Once we learn how to balance when we’re little, many new things become possible. Climbing in and out of the tub, using the stairs, stepping off curbs, and riding a bike are all great actions made possible by balance. For a majority of your life, you’ll be able to enjoy good balance and the only hurdles will be keeping your core strong and hoping you didn’t inherit the family clumsiness. However, as we age, it can feel like we’re headed back toward the days of little to no balance. This time, we aren’t babies with loose joints and plenty of padding.
The older we get, the more brittle our bodies get, and they can’t handle falls well. Even worse, age brings on weak muscles and worsened vision, which both impact a person’s ability to remain steady. Because aging is a natural process, it is very difficult to prevent. However, there are things you can do to combat falling problems. The first thing to do is understand just why instability is happening. Though it may just be age, more may be going on. In today’s blog, we want to discuss some of the most common issues that make it difficult for the elderly to keep their footing.
Five Common Balance Issues for Seniors
Maintaining balance can be challenging for many different reasons. Read on to learn about the most common conditions or problems caregivers and seniors should be aware of.
- This condition shows up when your inner gets inflamed and infected. Your inner ear deeply affects your sense of balance and orientation, and when it gets messed up, you’ll have trouble balancing. The most common way labyrinthitis gets started is the common flu, which can lead to ear infection.
Ramsay Hunt Syndrome
- As adults get older, they become more vulnerable to a virus-based skin condition called shingles. In some cases, the virus can mess up the facial nerves right by the ear, causing Ramsey Hunt Syndrome. The results are a loss of hearing, ear pain, and vertigo. This condition should be treated immediately, so if you or a loved one experience the symptoms we just mentioned, get medical help.
- According to the National Institute of Health (NIH), this is one of the most common causes of balance issues. Its symptoms include ringing noises in the ears, occasional hearing loss, and an overall “full” feeling in their ear(s). Both vertigo and hearing loss can impact balance and make it easier to fall.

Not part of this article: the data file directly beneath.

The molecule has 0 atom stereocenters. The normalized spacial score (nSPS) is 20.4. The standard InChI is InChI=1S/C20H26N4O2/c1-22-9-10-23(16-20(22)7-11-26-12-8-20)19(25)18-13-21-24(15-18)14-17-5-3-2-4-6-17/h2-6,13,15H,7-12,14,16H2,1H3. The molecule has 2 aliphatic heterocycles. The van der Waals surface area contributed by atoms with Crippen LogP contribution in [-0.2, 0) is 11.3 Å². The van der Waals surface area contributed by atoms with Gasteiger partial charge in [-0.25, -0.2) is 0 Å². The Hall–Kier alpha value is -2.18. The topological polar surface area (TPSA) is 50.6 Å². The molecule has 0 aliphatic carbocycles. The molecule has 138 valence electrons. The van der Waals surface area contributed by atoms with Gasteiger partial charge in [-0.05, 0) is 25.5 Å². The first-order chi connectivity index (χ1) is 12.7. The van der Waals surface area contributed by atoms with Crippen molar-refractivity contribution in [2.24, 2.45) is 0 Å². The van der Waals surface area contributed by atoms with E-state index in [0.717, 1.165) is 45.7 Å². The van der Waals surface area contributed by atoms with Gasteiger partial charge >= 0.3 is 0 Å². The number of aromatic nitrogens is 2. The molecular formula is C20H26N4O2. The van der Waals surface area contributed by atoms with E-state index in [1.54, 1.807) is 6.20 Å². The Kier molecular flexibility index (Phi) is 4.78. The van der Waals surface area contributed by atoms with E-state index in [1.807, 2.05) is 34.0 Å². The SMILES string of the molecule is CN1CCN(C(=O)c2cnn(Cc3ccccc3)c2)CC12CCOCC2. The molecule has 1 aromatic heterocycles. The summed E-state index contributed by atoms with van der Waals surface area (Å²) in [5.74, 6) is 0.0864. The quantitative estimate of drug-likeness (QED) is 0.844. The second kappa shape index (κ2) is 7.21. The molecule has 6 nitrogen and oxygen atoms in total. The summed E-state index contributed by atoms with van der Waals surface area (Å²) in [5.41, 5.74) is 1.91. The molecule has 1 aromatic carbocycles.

Benign Paroxysmal Positional Vertigo (BPPV)
- This condition is even more common than Meniere’s Disease. Not many people know about it, but it is a common inner ear problem that can be caused by aging, head injury, and ear infection. It consists of intense vertigo that shows up even when you’re making simple movements, like rolling over in bed.
- Conditions that seem unrelated to balance can have an effect. This can include eye problems, Parkinson’s disease, Multiple Sclerosis, Parkinson’s disease, and more. Lastly, conditions like arthritis and heart problems can require you to take medications that cause vertigo.
Make Good Plans
- It is normal to have some balance issues as you get older. However, if they persist, you’ll want to consider your environment. If you or your loved one is living at home, are there a lot of fall risks around? How many stairs have to be climbed each day? Is the lighting good? The truth of the matter is, one out of three senior Americans fall each year, and falling is a leading cause of disability for seniors. It needs to be taken very seriously. If balance continues to be an issue and the environment is challenging, it is probably time to consider another living situation.
Turn to The Heritage
Ensuring that you or your loved one avoids falls is worth it. At The Heritage, we provide a safe, supportive, thriving community where you or your loved one can live life to the fullest without the burden of managing everyday activities and support. We do everything we can to ensure that our residents’ daily life is all it can be, carefully maintaining their dignity and enjoyment. We would love to show you around our senior living apartments in Hammonton, so visit today!